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Indexed under : Physics / Quantum Physics

Wikenigma - an Encyclopedia of Unknowns Wikenigma - an Encyclopedia of the Unknown

Quantum entanglement

Quantun Entanglement was first predicted by Albert Einstein, Boris Podolsky, and Nathan Rosen in 1935.

It has now been (unequivocally) experimentally demonstrated with photons, neutrinos, electrons, and even molecules and crystals :

In 2019, it was announced that 'superposition' had been achieved in an organic compound with more than 2,000 atoms. (ref. Nature, Physicsopen access). Then, in 2023, a team from ETH Zurich, announced they had achieved entanglement (for 40 microseconds) at 'macroscopic' scale - in a crystal with approx. 1016 atoms. (ref.)

Entanglement is defined as :

[…] a physical phenomenon that occurs when a pair or group of particles is generated, interact, or share spatial proximity in a way such that the quantum state of each particle of the pair or group cannot be described independently of the state of the others, including when the particles are separated by a large distance.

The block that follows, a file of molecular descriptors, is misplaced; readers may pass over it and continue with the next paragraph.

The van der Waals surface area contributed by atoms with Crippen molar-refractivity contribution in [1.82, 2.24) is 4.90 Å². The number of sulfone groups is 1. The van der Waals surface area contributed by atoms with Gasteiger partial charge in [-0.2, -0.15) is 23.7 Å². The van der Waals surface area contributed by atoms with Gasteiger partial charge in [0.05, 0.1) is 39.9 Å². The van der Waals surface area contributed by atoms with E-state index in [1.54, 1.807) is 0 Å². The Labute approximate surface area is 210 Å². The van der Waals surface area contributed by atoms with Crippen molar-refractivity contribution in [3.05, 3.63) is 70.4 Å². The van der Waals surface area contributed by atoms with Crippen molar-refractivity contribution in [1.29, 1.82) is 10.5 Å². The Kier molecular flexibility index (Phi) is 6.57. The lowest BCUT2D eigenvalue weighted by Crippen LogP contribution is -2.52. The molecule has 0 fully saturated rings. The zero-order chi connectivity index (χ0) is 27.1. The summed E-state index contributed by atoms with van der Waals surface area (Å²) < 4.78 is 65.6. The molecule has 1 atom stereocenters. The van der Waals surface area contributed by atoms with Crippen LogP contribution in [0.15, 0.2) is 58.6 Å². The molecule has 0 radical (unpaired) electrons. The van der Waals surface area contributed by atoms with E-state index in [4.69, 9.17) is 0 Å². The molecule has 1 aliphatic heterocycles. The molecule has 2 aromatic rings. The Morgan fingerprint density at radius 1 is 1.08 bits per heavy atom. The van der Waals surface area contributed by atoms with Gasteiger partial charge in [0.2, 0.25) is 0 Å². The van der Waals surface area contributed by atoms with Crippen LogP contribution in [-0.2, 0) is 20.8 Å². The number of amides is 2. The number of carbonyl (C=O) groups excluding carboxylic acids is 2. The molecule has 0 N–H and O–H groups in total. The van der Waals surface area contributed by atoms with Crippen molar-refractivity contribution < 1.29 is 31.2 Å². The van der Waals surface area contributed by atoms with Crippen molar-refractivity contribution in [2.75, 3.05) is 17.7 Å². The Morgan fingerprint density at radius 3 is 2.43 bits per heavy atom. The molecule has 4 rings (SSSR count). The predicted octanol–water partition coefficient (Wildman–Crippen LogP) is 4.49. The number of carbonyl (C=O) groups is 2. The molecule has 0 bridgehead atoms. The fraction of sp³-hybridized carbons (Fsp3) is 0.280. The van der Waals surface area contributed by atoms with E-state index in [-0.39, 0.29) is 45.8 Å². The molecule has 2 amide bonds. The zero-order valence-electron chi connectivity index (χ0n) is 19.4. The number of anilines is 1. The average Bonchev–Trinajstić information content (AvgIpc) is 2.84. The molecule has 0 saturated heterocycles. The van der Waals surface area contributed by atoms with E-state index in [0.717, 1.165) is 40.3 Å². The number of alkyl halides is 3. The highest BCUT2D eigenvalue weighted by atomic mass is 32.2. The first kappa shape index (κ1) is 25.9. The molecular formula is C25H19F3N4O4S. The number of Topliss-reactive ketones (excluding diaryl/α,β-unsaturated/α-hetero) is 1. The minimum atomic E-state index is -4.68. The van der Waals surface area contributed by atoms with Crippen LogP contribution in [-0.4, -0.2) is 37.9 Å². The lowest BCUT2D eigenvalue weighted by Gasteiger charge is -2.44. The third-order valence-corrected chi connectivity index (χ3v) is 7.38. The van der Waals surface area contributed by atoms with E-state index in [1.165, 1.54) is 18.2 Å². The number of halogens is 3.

Source : Wikipedia

This implies that if any aspect of one of the entangled particles is changed, the other corresponding particles will also be changed. This has now been experimentally verified in multiple experiments.

Since entangled particles can be separated by any distance, a problem arises as to whether the effect is 'instantaneous' - if it is, then it implies 'information' travels faster than lightspeed, which is strictly prohibited by Einstein's relativity theories and the current Standard Model of physics. If the transfer isn't 'instantaneous', however, then current detailed explanations of entanglement must somehow be wrong. This fundamental contradiction has not yet been resolved.

For an extensive technical overview (and the philosophical implications) see Quantum Entanglement and Information, Stanford Encyclopedia of Philosophy.

Also see : Untangling entanglement , Aeon magazine, June 2023.

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